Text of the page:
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P3.201 Disparities in chlamydia trachomatis seroprevalence across ethnic groups in amsterdam: the role of sexual healthcare seeking behaviour
  1. Sebastiaan Hulstein1,
  2. Amy Matser1,
  3. Nienke Alberts1,
  4. Marieke Snijder2,
  5. Martina Willhacuk-Fleckenstein3,
  6. Maria Prins1,
  7. Henry De Vries4,
  8. Maarten Schim Van Der Loeff1,
  9. Tim Waterboer3
  1. 1Public Health Service of Amsterdam (GGD Amsterdam), Amsterdam, The Netherlands
  2. 2Academic Medical Centre, Department of Public Health, Amsterdam, The Netherlands
  3. 3German Cancer Research Centre (DKFZ), Heidelberg, Germany
  4. 4Academic Medical Centre, Department of Dermatology, Amsterdam, The Netherlands


Introduction In the Netherlands, there are strong disparities in Chlamydia trachomatis (CT) prevalence among ethnic groups. The highest prevalence is found among individuals from Surinamese descent. Previous research suggested that socio-economic status (SES) may be important in explaining these differences. In ethnic groups with high CT prevalence, low SES might lead to infrequent sexual healthcare seeking behaviour. We investigated whether differences in sexual healthcare seeking behaviour could explain disparities in CT prevalence between ethnic groups in the Netherlands.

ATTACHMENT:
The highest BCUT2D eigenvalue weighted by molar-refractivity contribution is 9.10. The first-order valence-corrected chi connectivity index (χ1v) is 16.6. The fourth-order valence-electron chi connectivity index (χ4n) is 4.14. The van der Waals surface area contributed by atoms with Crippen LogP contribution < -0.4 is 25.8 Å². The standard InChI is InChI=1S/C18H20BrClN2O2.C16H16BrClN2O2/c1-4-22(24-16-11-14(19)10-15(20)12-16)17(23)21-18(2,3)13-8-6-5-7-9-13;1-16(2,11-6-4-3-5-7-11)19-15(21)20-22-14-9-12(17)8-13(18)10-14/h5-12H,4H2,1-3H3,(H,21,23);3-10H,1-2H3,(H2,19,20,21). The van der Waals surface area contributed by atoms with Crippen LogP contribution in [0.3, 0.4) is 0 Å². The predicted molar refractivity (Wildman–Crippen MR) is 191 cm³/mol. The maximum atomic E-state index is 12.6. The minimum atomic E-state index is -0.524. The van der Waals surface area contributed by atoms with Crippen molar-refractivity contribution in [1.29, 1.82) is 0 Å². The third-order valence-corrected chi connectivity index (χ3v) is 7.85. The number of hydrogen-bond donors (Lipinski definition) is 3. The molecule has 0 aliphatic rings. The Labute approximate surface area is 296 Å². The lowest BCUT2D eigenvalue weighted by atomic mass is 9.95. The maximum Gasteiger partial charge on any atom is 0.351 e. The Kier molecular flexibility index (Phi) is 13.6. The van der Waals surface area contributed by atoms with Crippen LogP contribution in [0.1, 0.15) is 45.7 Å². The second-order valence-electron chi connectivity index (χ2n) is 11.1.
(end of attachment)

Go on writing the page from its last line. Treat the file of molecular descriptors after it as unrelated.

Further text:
Methods We used the 2011–2014 baseline data of HELIUS, a population-based multi-ethnic cohort study in Amsterdam, the Netherlands. CT was diagnosed using a multiplex serology assay. A directed acyclic graph was created to depict the hypothesised causal links between ethnicity and CT infection. The associations between CT seropositivity and its determinants were assessed with logistic regression analyses.

Results The sample consisted of 1977 individuals, with a median age of 28 (IQR 24–31) of which 52.9% were female. CT seropositivity was highest among African-Surinamese (69.7%), followed by Ghanaian (67.9%), South-Asian Surinamese (39.8%), Dutch (36.4%), Moroccan (35.2%) and Turkish (30.5%) participants. Sexual healthcare seeking behaviour was highest among Afro-Surinamese and Ghanaian participants. After adjusting for sexual healthcare seeking behaviour, SES and sexual risk behaviour, being of African-Surinamese (adjusted Odds Ratio [aOR]: 3.97; 95% CI 2.41–6.55) or Ghanaian (aOR: 2.48; 95% CI 1.27–4.86) descent remained strongly associated with CT seropositivity when compared to Dutch participants.

Conclusion Disparities in CT (sero)prevalence across ethnic groups in Amsterdam were observed and in line with literature. Higher CT seroprevalence in African-Surinamese and Ghanaian participants could not be explained by differences in sexual healthcare seeking behaviour, or other potential mediators of the association (e.g. SES and sexual risk behaviour).

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